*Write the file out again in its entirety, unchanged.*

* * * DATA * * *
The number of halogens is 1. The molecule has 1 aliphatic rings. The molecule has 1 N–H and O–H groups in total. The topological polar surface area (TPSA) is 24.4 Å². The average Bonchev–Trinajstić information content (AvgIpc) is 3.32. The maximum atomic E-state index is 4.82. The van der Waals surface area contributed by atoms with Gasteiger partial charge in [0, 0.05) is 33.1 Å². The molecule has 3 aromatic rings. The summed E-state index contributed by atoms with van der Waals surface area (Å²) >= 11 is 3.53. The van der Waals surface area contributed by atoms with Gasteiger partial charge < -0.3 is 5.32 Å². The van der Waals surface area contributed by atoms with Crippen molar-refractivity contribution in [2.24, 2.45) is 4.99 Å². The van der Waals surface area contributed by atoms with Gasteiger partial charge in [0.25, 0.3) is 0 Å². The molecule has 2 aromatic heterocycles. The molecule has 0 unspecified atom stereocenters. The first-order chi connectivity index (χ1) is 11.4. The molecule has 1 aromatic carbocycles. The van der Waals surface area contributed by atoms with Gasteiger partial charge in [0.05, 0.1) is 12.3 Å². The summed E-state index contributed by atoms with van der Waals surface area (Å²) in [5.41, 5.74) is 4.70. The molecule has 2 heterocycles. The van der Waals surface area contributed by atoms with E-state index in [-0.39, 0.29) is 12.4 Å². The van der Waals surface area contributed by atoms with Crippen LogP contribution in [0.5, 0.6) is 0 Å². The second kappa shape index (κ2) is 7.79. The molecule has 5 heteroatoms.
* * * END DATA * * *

The number of halogens is 1. The molecule has 1 aliphatic rings. The molecule has 1 N–H and O–H groups in total. The topological polar surface area (TPSA) is 24.4 Å². The average Bonchev–Trinajstić information content (AvgIpc) is 3.32. The maximum atomic E-state index is 4.82. The van der Waals surface area contributed by atoms with Gasteiger partial charge in [0, 0.05) is 33.1 Å². The molecule has 3 aromatic rings. The summed E-state index contributed by atoms with van der Waals surface area (Å²) >= 11 is 3.53. The van der Waals surface area contributed by atoms with Gasteiger partial charge < -0.3 is 5.32 Å². The van der Waals surface area contributed by atoms with Crippen molar-refractivity contribution in [2.24, 2.45) is 4.99 Å². The van der Waals surface area contributed by atoms with Gasteiger partial charge in [0.25, 0.3) is 0 Å². The molecule has 2 aromatic heterocycles. The molecule has 0 unspecified atom stereocenters. The first-order chi connectivity index (χ1) is 11.4. The molecule has 1 aromatic carbocycles. The van der Waals surface area contributed by atoms with Gasteiger partial charge in [0.05, 0.1) is 12.3 Å². The summed E-state index contributed by atoms with van der Waals surface area (Å²) in [5.41, 5.74) is 4.70. The molecule has 2 heterocycles. The van der Waals surface area contributed by atoms with E-state index in [-0.39, 0.29) is 12.4 Å². The van der Waals surface area contributed by atoms with Crippen LogP contribution in [0.5, 0.6) is 0 Å². The second kappa shape index (κ2) is 7.79. The molecule has 5 heteroatoms.